Some of the leaders of the largest housing providers in the country have written to Chancellor Philip Hammond asking him to commit to a “Build Up Not Out” proposal to ease the housing shortage in his Autumn Budget.

The letter to Hammond was penned by G15 chairperson Paul Hackett, PlaceShapers chairperson Sinéad Butters, Medland Heart CEO Ruth Cooke, Places for People group chief executive David Cowans, and Orbit CEO Mark Hoyland.

In it, the housing associations said that the proposal, which was first coined by Weston-super-Mare MP John Penrose, “would extend permitted development so that planning permission is no longer required for urban property owners to build up to the height of the tallest building in the same block, or to the height of mature local trees (whichever is greater)”.

This would provide more affordable housing, resulting in mansion blocks, terraces or mews houses, without having to build on greenbelt land. The group believe it is vital to address the fact that lack of housing supply “has caused soaring prices and created one of the biggest barriers to social progress in our country today”.

Raising living standards

“Cheaper homes are one of the simplest, most effective ways of raising living standards for everyone,” the letter added. “And, by making our available cash go further, of improving the country’s economic productivity too.”

If it makes it into next week’s Autumn Budget, it is hoped the “Build Up Not Out” scheme would help to regenerate run-down town and city centres. It could also reduce “urban sprawl,” allowing more people to live closer to work, shops and other local facilities, which would positively affect peoples’ quality of life as well as improving the environment through lower emissions from commuting.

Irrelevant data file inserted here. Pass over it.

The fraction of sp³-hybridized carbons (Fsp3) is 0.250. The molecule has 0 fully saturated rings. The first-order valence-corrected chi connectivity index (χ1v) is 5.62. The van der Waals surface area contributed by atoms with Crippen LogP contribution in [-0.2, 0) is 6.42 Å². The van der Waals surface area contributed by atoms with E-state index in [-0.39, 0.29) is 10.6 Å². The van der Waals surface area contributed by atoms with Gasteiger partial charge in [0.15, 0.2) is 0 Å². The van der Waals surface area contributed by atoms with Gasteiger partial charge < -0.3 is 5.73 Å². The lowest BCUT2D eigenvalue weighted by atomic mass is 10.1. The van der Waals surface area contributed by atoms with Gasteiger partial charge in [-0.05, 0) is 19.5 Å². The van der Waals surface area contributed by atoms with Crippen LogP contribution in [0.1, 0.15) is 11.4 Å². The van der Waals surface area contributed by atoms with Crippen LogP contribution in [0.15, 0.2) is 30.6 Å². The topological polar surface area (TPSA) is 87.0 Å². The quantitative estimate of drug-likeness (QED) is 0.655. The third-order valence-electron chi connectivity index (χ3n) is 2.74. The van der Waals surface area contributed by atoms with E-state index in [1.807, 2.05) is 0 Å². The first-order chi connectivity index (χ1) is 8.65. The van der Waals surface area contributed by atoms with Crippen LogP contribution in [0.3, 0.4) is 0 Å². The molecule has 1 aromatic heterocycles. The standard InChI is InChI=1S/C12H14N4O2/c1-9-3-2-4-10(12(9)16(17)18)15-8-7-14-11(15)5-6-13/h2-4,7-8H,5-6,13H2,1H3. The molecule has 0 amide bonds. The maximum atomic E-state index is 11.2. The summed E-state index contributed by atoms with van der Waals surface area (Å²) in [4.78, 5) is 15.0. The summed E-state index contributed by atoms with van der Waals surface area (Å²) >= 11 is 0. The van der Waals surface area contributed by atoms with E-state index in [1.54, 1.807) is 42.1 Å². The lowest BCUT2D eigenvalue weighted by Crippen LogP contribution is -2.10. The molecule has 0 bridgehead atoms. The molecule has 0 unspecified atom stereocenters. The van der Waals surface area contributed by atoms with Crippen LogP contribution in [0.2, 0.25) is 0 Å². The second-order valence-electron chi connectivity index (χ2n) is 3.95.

The plan would be subject to some exceptions. For example, the heritage consent needed for any changes to listed properties or conservation sites would still be required, as would building regulations on building safety.

The letter added: “Non-urban sites, and larger urban ones (where redevelopment would have a big impact on the local environment) would still need planning permission in the normal way. Where planning permission is already required to switch shops or offices into housing it would continue, but would not be needed for extensions which added apartments in addition to an existing use.”